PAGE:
If there are no arrangements in place to temporarily keep the UK within the customs union (no-deal Brexit), import and export procedures will change immediately. Goods that travel over international borders will need to clear customs twice:

when the goods leave the UK (exported goods)
when the goods enter the territory in which they are received (imported goods)
The customs declaration on export is normally done by the exporter, the customs declaration on import is normally done by the importer who receives the goods.

In order to clear UK customs, either for importing or exporting goods, a UK-based business will need an Economic Operator Registration and Identification (EORI) number issued by the UK. This is a 12-digit number starting with GB which includes the business’s VAT registration number.

If a UK business imports goods into an EU country – say it sends goods from its UK factory to its branch in Germany – it will also need an EORI number issued by the EU for the import side of that movement.

HMRC is allocating EORI numbers to VAT-registered traders which it believes have traded with EU countries and don’t already have an EORI number. You may have received a letter about your new unique EORI number.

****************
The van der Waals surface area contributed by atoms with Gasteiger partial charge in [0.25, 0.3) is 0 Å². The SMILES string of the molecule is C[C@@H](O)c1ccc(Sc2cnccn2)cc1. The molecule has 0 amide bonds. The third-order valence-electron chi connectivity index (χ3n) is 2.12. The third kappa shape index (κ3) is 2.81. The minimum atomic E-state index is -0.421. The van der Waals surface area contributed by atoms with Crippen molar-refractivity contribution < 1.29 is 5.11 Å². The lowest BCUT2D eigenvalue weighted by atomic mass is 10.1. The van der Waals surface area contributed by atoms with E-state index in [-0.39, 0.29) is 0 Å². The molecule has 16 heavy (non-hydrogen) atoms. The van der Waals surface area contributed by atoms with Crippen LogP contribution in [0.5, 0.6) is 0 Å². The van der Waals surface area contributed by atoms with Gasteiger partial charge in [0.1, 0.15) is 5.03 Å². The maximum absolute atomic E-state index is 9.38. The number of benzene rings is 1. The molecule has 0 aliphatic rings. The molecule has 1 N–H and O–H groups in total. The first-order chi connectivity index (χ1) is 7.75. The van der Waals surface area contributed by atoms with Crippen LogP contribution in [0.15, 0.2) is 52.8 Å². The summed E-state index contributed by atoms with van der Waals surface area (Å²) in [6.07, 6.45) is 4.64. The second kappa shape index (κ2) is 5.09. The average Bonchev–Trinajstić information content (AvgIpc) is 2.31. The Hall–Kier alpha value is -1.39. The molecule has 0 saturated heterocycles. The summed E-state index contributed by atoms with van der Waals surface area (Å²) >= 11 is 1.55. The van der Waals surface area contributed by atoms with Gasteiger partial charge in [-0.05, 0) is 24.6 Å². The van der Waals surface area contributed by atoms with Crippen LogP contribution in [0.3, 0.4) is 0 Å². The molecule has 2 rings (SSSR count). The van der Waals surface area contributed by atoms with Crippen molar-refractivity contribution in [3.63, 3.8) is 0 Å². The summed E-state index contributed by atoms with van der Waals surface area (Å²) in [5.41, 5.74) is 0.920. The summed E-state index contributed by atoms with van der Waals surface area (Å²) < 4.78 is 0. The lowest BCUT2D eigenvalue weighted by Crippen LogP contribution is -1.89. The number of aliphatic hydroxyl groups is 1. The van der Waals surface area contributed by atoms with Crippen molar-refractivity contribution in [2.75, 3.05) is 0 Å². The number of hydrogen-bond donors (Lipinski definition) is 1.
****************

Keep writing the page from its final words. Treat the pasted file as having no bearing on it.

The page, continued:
If your business is not VAT registered it will still need an EORI number if it moves any value of goods across the UK border. There are special arrangements in place for moving goods between Northern Ireland and the Republic of Ireland, so businesses won’t require an EORI number for most types of goods which are moved across that Irish border.

In addition to clearing customs, the UK business will have to pay VAT on any goods imported from the EU into the UK. A trader can register for transitional simplified procedures (TSP), which is an additional process to the EORI number. There may also be tariffs to pay on certain goods, and health and safety certificates to acquire.

You can apply for grants for training to complete customs declarations, and for the IT changes you will need to cope with all the customs filings. However, if your tax returns have been submitted late you won’t be eligible for either type of grant.

Pay tax on gains in 30 days

When non-resident owners sell UK land or property (of any type), they must pay any Capital Gains Tax (CGT) within 30 days of the completion date of the sale, and submit an online report to HMRC by the same date.

This 30-day payment deadline is being rolled out to all UK owners of residential property for sales made on or after 6 April 2020.

From that date, if you make a gain on selling a home, any CGT due will have to be paid in full within 30 days. You will need to estimate whether or not you will be a higher-rate taxpayer for the tax year, in which case the CGT is due at 28%, otherwise at least some of the CGT is charged at 18%. However, those tax rates could be changed before April 2020.

This is a massive acceleration on the current payment date for CGT, which is currently 31 January after the end of the tax year in which the property was sold.

Say you sell your buy-to-let property on 1 October 2019, the CGT will be payable by 31 January 2021. If you wait until 1 May 2020 to sell the same property, the CGT will be payable by 31 May 2020.